But despite all he had endured – and his continuing struggle to breathe – Leonard was the happiest, most joyful and kind little soul, who immediately stole the hearts of the team caring for him.
Nyki said: “He absolutely loved being at the centre. It makes you think about where he must have come from if kennels seemed so luxurious for him. But he loved it.
“He loved the company, loved pottering around in the reception and would just have the best day, really, all the time – despite how much he was struggling.”
Jenna continued: “It was so important that he came to Blue Cross, as his health conditions were really concerning – and the fact that we were able to offer him somewhere warm and loving to be was just so important. The team are all experts and he needed that first-hand care.”
Leonard, thought to be about seven years old, deserved so much more than what his early life offered, and we were determined to give it to him. Sadly, it wasn’t meant to be.
Like many dogs like him, his breeding caused what’s known as brachycephalic obstructive airway syndrome (BOAS).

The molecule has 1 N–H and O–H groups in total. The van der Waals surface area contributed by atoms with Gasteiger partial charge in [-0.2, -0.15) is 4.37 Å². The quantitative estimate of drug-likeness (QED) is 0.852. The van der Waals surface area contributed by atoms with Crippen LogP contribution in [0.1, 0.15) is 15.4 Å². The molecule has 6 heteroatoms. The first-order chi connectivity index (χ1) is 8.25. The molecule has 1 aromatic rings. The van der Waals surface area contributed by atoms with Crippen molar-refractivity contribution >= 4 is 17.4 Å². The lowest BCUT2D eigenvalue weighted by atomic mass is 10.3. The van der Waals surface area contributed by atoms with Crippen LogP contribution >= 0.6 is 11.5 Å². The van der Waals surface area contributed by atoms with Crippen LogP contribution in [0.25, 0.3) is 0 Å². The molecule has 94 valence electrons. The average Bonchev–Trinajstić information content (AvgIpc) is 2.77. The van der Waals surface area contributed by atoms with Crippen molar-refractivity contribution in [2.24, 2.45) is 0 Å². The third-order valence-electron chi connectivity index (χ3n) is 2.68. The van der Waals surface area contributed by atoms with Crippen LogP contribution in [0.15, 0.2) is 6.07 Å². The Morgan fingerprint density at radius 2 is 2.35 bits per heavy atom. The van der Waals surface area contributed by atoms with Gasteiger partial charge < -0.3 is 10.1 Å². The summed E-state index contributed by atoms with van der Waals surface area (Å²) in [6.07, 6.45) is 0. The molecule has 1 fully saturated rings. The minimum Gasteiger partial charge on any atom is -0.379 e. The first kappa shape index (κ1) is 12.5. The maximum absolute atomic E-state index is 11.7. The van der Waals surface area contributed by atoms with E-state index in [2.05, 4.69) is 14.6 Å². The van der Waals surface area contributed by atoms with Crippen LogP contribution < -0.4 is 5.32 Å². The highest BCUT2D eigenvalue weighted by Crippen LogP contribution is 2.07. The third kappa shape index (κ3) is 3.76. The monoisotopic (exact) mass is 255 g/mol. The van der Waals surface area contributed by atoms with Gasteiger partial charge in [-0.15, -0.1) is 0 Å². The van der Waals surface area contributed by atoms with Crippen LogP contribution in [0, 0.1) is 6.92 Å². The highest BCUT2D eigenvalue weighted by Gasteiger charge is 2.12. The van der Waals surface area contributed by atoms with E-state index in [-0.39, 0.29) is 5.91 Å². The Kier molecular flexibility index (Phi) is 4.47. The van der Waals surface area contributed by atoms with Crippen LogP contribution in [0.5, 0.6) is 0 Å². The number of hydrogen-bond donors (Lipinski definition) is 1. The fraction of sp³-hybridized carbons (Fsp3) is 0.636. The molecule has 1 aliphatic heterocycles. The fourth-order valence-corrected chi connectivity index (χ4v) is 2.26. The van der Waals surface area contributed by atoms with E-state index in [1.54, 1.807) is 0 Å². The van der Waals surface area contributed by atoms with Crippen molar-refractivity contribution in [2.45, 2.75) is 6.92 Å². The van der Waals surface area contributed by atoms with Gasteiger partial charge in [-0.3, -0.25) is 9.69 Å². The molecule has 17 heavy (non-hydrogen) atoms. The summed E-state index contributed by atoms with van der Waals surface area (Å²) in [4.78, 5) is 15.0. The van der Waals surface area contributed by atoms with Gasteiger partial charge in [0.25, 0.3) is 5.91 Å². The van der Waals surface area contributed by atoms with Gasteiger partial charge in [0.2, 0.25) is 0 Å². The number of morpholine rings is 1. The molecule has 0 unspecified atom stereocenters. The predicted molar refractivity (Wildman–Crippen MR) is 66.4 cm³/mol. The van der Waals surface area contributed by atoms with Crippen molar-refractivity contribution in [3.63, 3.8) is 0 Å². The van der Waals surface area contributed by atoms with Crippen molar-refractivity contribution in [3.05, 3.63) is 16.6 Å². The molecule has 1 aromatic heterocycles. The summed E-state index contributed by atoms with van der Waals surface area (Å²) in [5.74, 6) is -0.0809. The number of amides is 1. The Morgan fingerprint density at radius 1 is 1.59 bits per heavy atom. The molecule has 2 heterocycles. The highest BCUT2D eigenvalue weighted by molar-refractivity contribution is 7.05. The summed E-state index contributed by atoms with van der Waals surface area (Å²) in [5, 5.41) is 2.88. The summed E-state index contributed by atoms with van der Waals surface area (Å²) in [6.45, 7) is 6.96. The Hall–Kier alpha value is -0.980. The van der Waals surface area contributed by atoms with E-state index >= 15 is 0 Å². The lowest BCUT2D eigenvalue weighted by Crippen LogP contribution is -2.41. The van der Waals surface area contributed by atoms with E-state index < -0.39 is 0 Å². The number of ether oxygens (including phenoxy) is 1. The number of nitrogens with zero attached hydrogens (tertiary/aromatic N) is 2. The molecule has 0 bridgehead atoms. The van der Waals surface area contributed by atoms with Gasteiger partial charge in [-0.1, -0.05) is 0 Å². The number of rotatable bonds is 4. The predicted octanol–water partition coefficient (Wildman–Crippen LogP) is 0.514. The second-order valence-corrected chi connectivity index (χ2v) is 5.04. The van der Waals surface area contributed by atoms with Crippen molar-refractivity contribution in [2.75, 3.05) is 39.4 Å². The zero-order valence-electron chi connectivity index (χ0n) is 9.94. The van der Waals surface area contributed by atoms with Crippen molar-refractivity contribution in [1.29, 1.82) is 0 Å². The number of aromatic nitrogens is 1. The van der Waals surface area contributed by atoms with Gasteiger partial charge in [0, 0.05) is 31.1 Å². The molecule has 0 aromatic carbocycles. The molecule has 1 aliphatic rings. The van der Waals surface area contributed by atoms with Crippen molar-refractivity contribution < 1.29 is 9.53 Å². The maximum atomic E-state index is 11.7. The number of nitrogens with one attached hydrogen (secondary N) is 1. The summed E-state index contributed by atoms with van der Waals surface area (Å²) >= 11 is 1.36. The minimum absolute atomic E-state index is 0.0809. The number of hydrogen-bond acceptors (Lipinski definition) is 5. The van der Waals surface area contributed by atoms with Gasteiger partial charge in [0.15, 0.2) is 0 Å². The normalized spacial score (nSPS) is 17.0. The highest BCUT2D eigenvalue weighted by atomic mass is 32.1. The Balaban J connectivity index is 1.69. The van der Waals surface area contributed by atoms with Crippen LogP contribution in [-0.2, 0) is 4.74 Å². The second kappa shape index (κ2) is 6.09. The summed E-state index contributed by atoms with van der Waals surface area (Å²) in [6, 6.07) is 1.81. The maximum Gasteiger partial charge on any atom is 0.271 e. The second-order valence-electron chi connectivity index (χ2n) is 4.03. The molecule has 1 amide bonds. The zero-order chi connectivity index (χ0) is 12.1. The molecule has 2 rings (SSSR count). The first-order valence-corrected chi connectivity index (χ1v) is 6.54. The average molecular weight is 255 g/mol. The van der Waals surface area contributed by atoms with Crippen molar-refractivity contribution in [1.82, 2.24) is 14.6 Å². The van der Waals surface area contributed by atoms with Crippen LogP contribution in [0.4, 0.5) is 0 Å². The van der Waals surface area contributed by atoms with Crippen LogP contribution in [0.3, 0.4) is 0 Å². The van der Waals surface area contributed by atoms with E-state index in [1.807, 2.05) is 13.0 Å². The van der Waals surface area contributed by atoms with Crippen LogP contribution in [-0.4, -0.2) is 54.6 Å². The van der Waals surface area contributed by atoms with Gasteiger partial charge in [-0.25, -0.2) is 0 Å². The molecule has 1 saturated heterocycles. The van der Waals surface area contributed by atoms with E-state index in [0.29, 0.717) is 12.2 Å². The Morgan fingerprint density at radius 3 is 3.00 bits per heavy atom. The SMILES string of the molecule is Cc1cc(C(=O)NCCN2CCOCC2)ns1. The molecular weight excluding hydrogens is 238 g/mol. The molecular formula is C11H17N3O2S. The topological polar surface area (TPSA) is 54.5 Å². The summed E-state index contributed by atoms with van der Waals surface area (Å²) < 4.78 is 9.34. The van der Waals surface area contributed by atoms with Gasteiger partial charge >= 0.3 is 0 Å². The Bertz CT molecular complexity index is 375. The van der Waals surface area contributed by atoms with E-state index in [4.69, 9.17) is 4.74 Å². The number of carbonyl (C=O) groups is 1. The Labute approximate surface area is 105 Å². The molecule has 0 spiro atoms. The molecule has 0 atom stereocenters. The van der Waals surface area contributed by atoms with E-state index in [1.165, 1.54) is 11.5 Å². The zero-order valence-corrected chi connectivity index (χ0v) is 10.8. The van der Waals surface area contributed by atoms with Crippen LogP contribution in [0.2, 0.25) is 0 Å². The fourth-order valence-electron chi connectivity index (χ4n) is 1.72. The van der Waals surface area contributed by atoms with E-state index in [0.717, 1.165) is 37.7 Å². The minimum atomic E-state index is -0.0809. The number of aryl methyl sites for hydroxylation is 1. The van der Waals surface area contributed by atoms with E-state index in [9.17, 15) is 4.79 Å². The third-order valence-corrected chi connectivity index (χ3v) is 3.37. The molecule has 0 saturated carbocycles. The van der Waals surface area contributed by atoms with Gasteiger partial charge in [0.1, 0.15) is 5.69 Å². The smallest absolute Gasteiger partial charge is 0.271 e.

The only way to help him breathe was surgery to widen his nostrils and remove a section of the soft pallet at the back of his mouth. So, after three weeks of love and care from the Lewknor team, he went to our animal hospital in Victoria, central London, for his operation.
But while the surgery was a success, Leonard never recovered and died later that day.
Unfortunately, surgery under anaesthetic carries a greater risk for brachycephalic dogs, who have additional pressure on their hearts due to the lack of oxygen in their bloodstream. And it was just too much for Leonard’s struggling body to cope with.
Jenna said: “Sadly, as so many dogs like Leonard are suffering, BOAS surgery has become quite a routine surgery – but it’s still a major operation and having to put an animal through it is very concerning. We knew there was a risk, but nothing could have prepared me or the team for him not making it.
“When an animal like Leonard passes away for a simple thing that we take for granted every day, to breathe, it’s so painful. It’s still painful now.